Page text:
The statute No. 3 of 1874, referred to in the petition, enacted that the Board of Liquidation, which was created by it, should exchange the consolidated bonds of the state, for which the act also made provision, for all valid outstanding bonds of the state at the rate of sixty dollars for one hundred dollars, and a subsequent amendatory act, known as "No. 11 of 1875," required a favorable decision of the supreme court of the state upon all bonds of questionable and doubtful obligation, as to their legality and validity, as a condition of their fundability, and also required the parties seeking to have them funded to affirm that they were issued in strict conformity to the law, and for a valuable consideration, and that they were constitutional. Upon the issues formed, the testimony of several witnesses was taken explaining the circumstances under which the bonds were disposed of, from which it appeared, among other things, that they were exchanged for sugar procured by the state. The party to whom the bonds were delivered and from whom the sugar was obtained testified to that effect, and the private secretary of the governor at that time, and the state quartermaster, who were fully acquainted with the transaction, corroborated his testimony.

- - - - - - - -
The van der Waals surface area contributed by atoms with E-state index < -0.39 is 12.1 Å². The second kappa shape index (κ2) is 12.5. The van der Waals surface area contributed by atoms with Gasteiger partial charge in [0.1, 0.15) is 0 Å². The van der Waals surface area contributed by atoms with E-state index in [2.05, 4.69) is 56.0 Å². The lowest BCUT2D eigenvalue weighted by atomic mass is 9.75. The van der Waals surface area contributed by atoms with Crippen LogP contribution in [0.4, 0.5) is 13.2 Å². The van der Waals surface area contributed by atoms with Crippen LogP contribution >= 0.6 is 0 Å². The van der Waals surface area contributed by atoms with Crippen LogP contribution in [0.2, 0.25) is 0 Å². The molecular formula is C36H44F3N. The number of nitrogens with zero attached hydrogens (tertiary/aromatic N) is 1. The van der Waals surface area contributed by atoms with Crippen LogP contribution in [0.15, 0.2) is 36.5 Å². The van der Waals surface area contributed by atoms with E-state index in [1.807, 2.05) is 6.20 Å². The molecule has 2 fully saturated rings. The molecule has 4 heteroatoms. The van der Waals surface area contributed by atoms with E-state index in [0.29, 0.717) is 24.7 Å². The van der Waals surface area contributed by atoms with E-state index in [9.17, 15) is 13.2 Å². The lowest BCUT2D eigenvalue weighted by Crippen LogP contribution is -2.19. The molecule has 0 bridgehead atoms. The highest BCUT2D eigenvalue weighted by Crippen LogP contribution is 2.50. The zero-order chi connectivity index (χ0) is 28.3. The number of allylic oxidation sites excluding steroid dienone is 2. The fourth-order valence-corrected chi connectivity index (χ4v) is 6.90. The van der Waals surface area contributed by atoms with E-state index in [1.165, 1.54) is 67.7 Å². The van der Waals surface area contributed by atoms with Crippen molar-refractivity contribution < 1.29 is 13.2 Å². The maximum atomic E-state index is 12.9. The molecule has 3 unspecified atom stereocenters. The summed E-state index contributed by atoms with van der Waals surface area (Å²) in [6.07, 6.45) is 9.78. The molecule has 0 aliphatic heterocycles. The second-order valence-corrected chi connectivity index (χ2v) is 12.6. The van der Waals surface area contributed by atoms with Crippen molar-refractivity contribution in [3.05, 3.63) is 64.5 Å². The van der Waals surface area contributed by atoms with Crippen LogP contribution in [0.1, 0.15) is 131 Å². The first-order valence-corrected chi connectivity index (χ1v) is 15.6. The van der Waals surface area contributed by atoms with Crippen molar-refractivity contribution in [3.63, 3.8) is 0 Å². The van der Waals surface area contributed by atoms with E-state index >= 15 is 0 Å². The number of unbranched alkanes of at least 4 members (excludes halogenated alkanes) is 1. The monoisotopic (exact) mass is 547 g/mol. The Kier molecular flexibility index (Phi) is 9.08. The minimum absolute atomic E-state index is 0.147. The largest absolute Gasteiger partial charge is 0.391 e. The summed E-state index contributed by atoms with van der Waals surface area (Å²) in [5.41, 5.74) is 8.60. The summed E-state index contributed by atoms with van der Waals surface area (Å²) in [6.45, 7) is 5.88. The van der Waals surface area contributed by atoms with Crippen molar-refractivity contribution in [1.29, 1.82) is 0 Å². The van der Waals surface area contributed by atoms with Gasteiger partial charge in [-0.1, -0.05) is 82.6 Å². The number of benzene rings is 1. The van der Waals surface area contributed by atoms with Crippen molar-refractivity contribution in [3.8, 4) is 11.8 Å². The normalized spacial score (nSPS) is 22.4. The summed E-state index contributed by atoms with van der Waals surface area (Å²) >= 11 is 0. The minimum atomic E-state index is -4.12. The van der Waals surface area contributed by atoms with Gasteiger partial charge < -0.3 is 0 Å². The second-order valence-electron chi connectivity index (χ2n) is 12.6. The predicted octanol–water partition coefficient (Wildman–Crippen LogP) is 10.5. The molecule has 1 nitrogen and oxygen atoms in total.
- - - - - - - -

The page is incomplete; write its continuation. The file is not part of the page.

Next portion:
In February, 1888, the case was heard by the district court of the parish, which rejected the demand of the plaintiff and ordered judgment for the defendant, which was accordingly entered. The case was taken to the supreme court of the state, and there the judgment was affirmed. In giving its decision, that court said that the general and special denials of the answer fully put in issue the validity of the bonds and the right of the holder to have them funded, as representing a valid debt of the state; that the second section of the act under